How Do You Get an Elderly Person to Stop Driving?
The short answer is: you have to ask them directly to stop driving. But that’s a touchy subject and an emotional conversation. In this week’s blog post, we’ve summarized tips on how to better address this issue.
How Do You Get an Elderly Person to Stop Driving? This is one of the most common questions caregivers and family members ask. And one of the most difficult situations to deal with. The short answer is that you need to tell the person in no uncertain terms to stop driving. But it’s a touchy subject and an emotional conversation that you may not be prepared for, but can’t avoid. If you’ve realized that your parent, spouse or sibling needs to stop driving for safety reasons, you should explore some ways to have that conversation.
Understand the parent’s perspective
When preparing for a difficult conversation like this, it’s important to recognize the parent’s perspective and prepare responses to their concerns. That way, you won’t be caught off guard and forced to back down.
First, it is important to realize what driving stands for. Driving is a symbol of freedom, control and independence.
Having a vehicle that can take you where you want or need to go on demand offers you the freedom of movement, travel and independence. Conversely, not being able to drive yourself feels like a restriction – it creates a sense of forced confinement (feeling stuck or trapped), loss of control, and dependence on others.
When our older loved ones begin to lose control of their health or body, the prospect of having less control over other things in their lives is understandably frightening. This may cause them to react negatively or strongly to your request that they relinquish control. Remember, even if you feel bad or guilty, you are doing this for their safety and the safety of others. You are doing the right thing, even if it doesn’t feel that way at the moment.
Warning signs of unsafe driving
Before voicing your concerns, come up with a list of reasons why you think your loved one’s driving has become unsafe. Here are some common warning signs that your loved one’s driving has become unsafe:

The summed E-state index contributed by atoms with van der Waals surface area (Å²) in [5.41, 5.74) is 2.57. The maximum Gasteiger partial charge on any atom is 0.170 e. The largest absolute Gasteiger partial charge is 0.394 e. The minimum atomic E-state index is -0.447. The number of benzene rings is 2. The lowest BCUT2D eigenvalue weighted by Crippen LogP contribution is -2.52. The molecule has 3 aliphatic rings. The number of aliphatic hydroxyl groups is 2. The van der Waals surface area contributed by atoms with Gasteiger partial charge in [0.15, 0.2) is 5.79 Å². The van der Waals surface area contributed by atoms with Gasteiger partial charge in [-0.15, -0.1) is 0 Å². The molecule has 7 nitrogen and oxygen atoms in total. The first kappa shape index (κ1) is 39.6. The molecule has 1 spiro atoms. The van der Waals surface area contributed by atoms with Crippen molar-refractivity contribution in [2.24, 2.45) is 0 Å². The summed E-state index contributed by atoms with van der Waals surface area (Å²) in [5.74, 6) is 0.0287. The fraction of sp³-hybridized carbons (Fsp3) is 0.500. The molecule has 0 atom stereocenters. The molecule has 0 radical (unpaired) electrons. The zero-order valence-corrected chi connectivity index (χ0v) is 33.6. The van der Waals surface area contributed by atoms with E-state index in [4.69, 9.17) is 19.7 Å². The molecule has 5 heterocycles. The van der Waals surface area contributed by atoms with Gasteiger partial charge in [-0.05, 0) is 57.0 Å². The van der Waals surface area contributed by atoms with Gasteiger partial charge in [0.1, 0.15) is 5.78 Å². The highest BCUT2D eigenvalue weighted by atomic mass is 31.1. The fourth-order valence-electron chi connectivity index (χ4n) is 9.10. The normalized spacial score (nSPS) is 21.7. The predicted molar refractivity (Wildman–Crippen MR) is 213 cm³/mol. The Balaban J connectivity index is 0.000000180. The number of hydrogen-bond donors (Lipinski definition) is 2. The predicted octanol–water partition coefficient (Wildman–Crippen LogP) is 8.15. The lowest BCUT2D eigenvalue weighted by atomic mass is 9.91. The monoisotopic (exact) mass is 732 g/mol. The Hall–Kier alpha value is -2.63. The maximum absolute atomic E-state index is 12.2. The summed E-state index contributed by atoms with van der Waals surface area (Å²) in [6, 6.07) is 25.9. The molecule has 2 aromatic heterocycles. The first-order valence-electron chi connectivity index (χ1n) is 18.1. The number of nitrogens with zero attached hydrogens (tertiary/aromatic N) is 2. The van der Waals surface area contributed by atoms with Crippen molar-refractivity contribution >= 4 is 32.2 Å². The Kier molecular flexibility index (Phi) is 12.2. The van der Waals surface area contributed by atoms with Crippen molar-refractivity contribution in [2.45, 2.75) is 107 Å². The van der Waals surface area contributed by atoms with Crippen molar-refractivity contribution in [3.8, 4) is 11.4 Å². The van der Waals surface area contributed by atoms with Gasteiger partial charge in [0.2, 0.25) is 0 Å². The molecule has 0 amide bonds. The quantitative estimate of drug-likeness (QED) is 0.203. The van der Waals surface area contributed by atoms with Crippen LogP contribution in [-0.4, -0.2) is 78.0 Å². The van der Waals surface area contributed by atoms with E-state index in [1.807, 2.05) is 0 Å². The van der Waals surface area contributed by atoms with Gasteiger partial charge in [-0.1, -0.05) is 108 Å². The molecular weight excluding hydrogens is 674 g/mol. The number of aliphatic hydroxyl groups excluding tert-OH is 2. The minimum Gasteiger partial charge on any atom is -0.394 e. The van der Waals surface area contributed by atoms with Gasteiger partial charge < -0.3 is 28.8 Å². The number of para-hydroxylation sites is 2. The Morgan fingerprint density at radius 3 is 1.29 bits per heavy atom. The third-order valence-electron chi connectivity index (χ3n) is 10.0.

Dents or scratches. If the vehicle has external and unexplained damage, it may be a sign that the driving has become dangerous. If you have the opportunity, check with the insurance company to see if the insurance premium has increased due to recent reported incidents.
Impaired or deteriorating vision. Vision is often one of the primary reasons for the need to stop driving. If your loved one is straining to read signs or showing signs of vision difficulties in other areas of life (or refusing to drive at night), this may be a sign that they need to give up driving.
Driving is now stressful or exhausting for them. Another warning sign may be the amount of stress that driving brings. This could be a symptom of them getting lost more often, reacting slower to unexpected stimuli, being involved in accidents, or causing honking, frustration, or anger from other drivers because of their driving style.
If you have a prepared list of problems you have noticed, it may be easier to convince the driver that it is a serious problem. Most likely, they have not noticed these changes in themselves.
Offer alternative transportation solutions
One of the biggest fears of seniors who lose their ability to drive is that they will be stuck, isolated, trapped or dependent. A good way to allay these fears is to offer alternative and realistic transportation options in a timely manner.
- A coordinated transportation plan with friends, family or neighbors nearby.
- A paid service that can be accessed for a few hours a week (example: GoGoGrandparent – a service that allows seniors to request a ride or service from a vetted driver with or without a smartphone).
- Routes for public transportation, if available.
- Check with local churches or nonprofit organizations for free rides or services with volunteers.
Showing that you have thought through their situation from their perspective can reduce friction.
Start the conversation with empathy.
First of all, an elderly person who is asked to stop driving may immediately conclude that you think they are a bad driver and become defensive. To avoid this, start the conversation with empathy.
Here’s how to start the conversation:
“I know this is an uncomfortable conversation [or a sensitive topic], but we need to talk about it.
Then you can give a few reasons why you think it’s time to talk about it (mention a few items from the list you compiled earlier). Make sure, however, that it’s not about him being a bad driver. Rather, it’s about love and a desire to protect the person.
One of the most important things is to remain calm, respond kindly, and be understanding that the person needs time to adjust to this prospect. It may take several conversations to get them to give up their keys. If, after several conversations, the individual is still unwilling to give up driving, you can contact the DMV anonymously for suggestions or recommendations.
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We hope you enjoyed our blog post about “How Do You Get an Elderly Person to Stop Driving?” Please contact us anytime if you have questions or comments.